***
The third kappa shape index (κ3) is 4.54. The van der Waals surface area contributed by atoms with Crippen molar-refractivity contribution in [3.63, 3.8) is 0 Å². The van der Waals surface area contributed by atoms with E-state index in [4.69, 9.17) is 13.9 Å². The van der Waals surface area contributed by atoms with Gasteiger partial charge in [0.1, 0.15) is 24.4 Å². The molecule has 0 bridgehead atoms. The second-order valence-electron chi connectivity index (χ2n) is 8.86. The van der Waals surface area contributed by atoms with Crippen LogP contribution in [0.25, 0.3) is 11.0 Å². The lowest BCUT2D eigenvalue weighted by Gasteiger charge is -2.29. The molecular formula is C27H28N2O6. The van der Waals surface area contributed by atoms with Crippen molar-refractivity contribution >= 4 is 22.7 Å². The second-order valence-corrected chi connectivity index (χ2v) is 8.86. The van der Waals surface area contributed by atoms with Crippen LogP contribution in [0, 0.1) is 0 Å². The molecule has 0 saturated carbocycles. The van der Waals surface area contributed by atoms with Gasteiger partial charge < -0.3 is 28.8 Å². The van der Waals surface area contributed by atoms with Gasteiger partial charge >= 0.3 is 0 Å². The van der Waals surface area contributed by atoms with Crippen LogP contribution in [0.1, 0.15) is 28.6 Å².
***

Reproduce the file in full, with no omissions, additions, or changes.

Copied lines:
The third kappa shape index (κ3) is 4.54. The van der Waals surface area contributed by atoms with Crippen molar-refractivity contribution in [3.63, 3.8) is 0 Å². The van der Waals surface area contributed by atoms with E-state index in [4.69, 9.17) is 13.9 Å². The van der Waals surface area contributed by atoms with Gasteiger partial charge in [0.1, 0.15) is 24.4 Å². The molecule has 0 bridgehead atoms. The second-order valence-electron chi connectivity index (χ2n) is 8.86. The van der Waals surface area contributed by atoms with Crippen LogP contribution in [0.25, 0.3) is 11.0 Å². The lowest BCUT2D eigenvalue weighted by Gasteiger charge is -2.29. The molecular formula is C27H28N2O6. The van der Waals surface area contributed by atoms with Crippen molar-refractivity contribution >= 4 is 22.7 Å². The second-order valence-corrected chi connectivity index (χ2v) is 8.86. The van der Waals surface area contributed by atoms with Crippen LogP contribution in [0, 0.1) is 0 Å². The molecule has 0 saturated carbocycles. The van der Waals surface area contributed by atoms with Gasteiger partial charge < -0.3 is 28.8 Å². The van der Waals surface area contributed by atoms with Gasteiger partial charge >= 0.3 is 0 Å². The van der Waals surface area contributed by atoms with Crippen LogP contribution in [0.1, 0.15) is 28.6 Å².